"An ancient Roman shipwreck nearly 2,000 years old may once have held an aquarium onboard capable of carrying live fish, archaeologists suggest." Read more at CBSNews.com.

View full article. | Posted in Classics in the News on Thu, 06/02/2011 - 5:37pm by Information Architect.

"The State College Area School District faces controversial choices about program reductions in next year’s budget. To meet this challenge the district administration recommended phasing out the four-year Latin program at State College Area High School beginning next year. But the vox populi — students, parents, and the community — vigorously defended the importance of Latin to high school education." Read more of Stephen Wheeler's letter here: http://www.centredaily.com/2011/05/05/2691912/proposed-changes-to-latin-miss.html#ixzz1O3aMAaLD.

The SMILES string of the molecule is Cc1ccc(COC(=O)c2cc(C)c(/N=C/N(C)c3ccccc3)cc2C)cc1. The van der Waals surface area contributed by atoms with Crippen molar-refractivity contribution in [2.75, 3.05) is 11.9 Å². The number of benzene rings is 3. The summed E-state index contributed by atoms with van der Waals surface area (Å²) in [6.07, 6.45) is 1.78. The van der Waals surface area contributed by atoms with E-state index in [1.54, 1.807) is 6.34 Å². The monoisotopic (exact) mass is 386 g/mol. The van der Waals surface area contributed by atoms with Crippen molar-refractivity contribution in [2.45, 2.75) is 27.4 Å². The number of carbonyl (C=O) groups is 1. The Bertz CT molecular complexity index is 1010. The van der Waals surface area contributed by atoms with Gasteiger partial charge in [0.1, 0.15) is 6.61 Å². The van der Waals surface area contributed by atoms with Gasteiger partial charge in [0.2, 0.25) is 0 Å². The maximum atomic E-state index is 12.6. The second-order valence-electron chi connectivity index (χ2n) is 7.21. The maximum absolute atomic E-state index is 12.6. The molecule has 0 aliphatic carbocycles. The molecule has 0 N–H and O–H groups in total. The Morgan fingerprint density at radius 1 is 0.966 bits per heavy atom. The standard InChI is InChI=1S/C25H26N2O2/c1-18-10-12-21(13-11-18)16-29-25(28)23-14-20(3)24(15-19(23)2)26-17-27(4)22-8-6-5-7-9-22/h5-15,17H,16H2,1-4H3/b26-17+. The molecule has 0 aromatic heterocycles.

View full article. | Posted in Classics in the News on Wed, 06/01/2011 - 7:05pm by Information Architect.

Princeton Classics major Veronica Shi delivered the traditional Latin oration at commencement ceremonies on May 31. Here is the text and translation of her Carmen Salutationis:

Salutatio

Habita in Comitiis Academicis Princetoniae
In Nova Caesarea prid. Kal. Iun.
Anno Salutis MMXI
Anno Academiae CCLXIV

Carmen Salutationis

quibus modis, quîs principiis, amans
Mater, salutem progeniem tuam?
    favete opus, Musae, novis ne
       nunc titubem pedibus rubescens!
nobis aratrix splendida messium
felixque dux, te, praesidium bonum,
    primam saluto, namque florent
       omnia lumine sub tuo; nec
vos nunc silebo, qui sapientia
tuentur Almam semper et omnibus
    Matrem; professoresque laudo
        filia grata scientiamque
eorum cano, quae discipulos alit
virtute, curis et patientia
    benignius: vobis pietas
        magna, amor altus et eruditus.
et vos, parentes: mane scholasticos
nos creditis, quos canticulo meo
   gaudere nunc vidistis: ecce